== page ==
4. All of this will likely result in an increase in expensive litigation over expiry of leases. The issue may be litigated before the Court of Queen's Bench (through actions to prove caveats) or in front of the ERCB (by way of well licence challenge), and possibly before the Court of Appeal (on appeal or leave to appeal). This litigation may include associated and sometimes complex claims for trespass and accounting, or a second round of litigation on those issues may follow once a lease is determined or held to have expired. In those cases, the reasonableness of the lessee's position may be significantly scrutinized by the court.

5. Future decisions to shut wells in must be made with an eye to meeting the "meaningful production" test if challenged. Further, industry participants would be well advised to consider the Court of Appeal's warning that the entitlement to shut wells in may be limited to circumstances where there are "prudent" reasons for doing so. This would be a potentially significant change to industry practice. In Omers, "none of the parties ... challenged the right to shut-in a well for any reason whatsoever."

6. The potential application of the interpretation of "capable of producing" into other situations is uncertain. For example, would the interpretation in Omers inform a future interpretation of section 15(3) of the Oil and Gas Conservation Act, which provides that no person can apply for a well licence from a pool from which another well is "capable of obtaining production" in the same drilling spacing unit?

Canadian oil and gas industry participants with interests in CAPL 91 oil and gas leases, and other leases with similar wording, may wish to assess this decision with a view to mitigating potential risks and to identifying potential opportunities based on the new "meaningful production" test.


1. Omers Energy Inc. v. Alberta (Energy Resources Conservation Board), 2011 ABCA 251 (September 7, 2011).

About BLG

The content of this article is intended to provide a general guide to the subject matter. Specialist advice should be sought about your specific circumstances.

To print this article, all you need is to be registered on

Click to Login as an existing user or Register so you can print this article.

Similar Articles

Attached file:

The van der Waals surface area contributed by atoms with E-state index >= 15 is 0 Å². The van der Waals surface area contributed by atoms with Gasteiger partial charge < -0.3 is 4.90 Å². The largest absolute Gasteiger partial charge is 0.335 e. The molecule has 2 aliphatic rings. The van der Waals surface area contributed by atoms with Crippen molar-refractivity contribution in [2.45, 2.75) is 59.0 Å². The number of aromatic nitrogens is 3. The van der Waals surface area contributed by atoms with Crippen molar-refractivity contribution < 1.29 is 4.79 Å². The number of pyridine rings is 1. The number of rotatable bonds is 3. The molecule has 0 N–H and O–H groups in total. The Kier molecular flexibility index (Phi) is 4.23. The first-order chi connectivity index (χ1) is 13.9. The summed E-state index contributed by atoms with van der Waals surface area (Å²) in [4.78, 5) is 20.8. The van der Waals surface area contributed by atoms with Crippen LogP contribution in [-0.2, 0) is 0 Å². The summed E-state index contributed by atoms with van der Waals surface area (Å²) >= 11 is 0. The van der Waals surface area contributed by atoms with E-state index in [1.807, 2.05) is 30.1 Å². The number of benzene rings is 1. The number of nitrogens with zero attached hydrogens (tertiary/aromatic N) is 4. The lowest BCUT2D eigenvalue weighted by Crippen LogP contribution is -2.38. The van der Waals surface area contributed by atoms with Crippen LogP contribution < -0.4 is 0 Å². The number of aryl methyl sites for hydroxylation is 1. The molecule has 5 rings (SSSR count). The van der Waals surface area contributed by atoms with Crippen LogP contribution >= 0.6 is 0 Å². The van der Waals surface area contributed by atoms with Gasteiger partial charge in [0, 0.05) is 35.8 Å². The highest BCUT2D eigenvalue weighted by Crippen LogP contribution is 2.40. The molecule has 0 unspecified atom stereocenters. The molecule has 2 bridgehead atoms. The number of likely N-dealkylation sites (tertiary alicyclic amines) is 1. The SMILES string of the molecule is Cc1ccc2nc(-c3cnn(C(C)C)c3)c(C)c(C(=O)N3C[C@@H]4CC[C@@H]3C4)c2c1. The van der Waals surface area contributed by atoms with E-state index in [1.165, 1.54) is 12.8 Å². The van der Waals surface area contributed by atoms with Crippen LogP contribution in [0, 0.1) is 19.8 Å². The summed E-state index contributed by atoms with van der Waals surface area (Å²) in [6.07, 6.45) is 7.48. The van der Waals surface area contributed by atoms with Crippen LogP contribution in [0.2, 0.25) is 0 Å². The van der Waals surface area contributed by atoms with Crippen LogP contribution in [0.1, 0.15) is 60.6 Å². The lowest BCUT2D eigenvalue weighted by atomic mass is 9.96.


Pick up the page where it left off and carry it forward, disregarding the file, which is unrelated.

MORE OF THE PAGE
Relevancy Powered by MondaqAI
Blake, Cassels & Graydon LLP
In association with
Related Topics
Similar Articles
Relevancy Powered by MondaqAI
Blake, Cassels & Graydon LLP
Related Articles
Related Video
Up-coming Events Search
Font Size:
Mondaq on Twitter
Register for Access and our Free Biweekly Alert for
This service is completely free. Access 250,000 archived articles from 100+ countries and get a personalised email twice a week covering developments (and yes, our lawyers like to think you’ve read our Disclaimer).
Email Address
Company Name
Confirm Password
Mondaq Topics -- Select your Interests
 Law Performance
 Law Practice
 Media & IT
 Real Estate
 Wealth Mgt
Asia Pacific
European Union
Latin America
Middle East
United States
Worldwide Updates
Registration (you must scroll down to set your data preferences)

Mondaq Ltd requires you to register and provide information that personally identifies you, including your content preferences, for three primary purposes (full details of Mondaq’s use of your personal data can be found in our Privacy and Cookies Notice):

  • To allow you to personalize the Mondaq websites you are visiting to show content ("Content") relevant to your interests.
  • To enable features such as password reminder, news alerts, email a colleague, and linking from Mondaq (and its affiliate sites) to your website.
  • To produce demographic feedback for our content providers ("Contributors") who contribute Content for free for your use.

Mondaq hopes that our registered users will support us in maintaining our free to view business model by consenting to our use of your personal data as described below.

Mondaq has a "free to view" business model. Our services are paid for by Contributors in exchange for Mondaq providing them with access to information about who accesses their content. Once personal data is transferred to our Contributors they become a data controller of this personal data. They use it to measure the response that their articles are receiving, as a form of market research. They may also use it to provide Mondaq users with information about their products and services.

Details of each Contributor to which your personal data will be transferred is clearly stated within the Content that you access. For full details of how this Contributor will use your personal data, you should review the Contributor’s own Privacy Notice.

Please indicate your preference below:

Yes, I am happy to support Mondaq in maintaining its free to view business model by agreeing to allow Mondaq to share my personal data with Contributors whose Content I access
No, I do not want Mondaq to share my personal data with Contributors

Also please let us know whether you are happy to receive communications promoting products and services offered by Mondaq:

Yes, I am happy to received promotional communications from Mondaq
No, please do not send me promotional communications from Mondaq
Terms & Conditions (the Website) is owned and managed by Mondaq Ltd (Mondaq). Mondaq grants you a non-exclusive, revocable licence to access the Website and associated services, such as the Mondaq News Alerts (Services), subject to and in consideration of your compliance with the following terms and conditions of use (Terms). Your use of the Website and/or Services constitutes your agreement to the Terms. Mondaq may terminate your use of the Website and Services if you are in breach of these Terms or if Mondaq decides to terminate the licence granted hereunder for any reason whatsoever.

Use of

To Use you must be: eighteen (18) years old or over; legally capable of entering into binding contracts; and not in any way prohibited by the applicable law to enter into these Terms in the jurisdiction which you are currently located.

You may use the Website as an unregistered user, however, you are required to register as a user if you wish to read the full text of the Content or to receive the Services.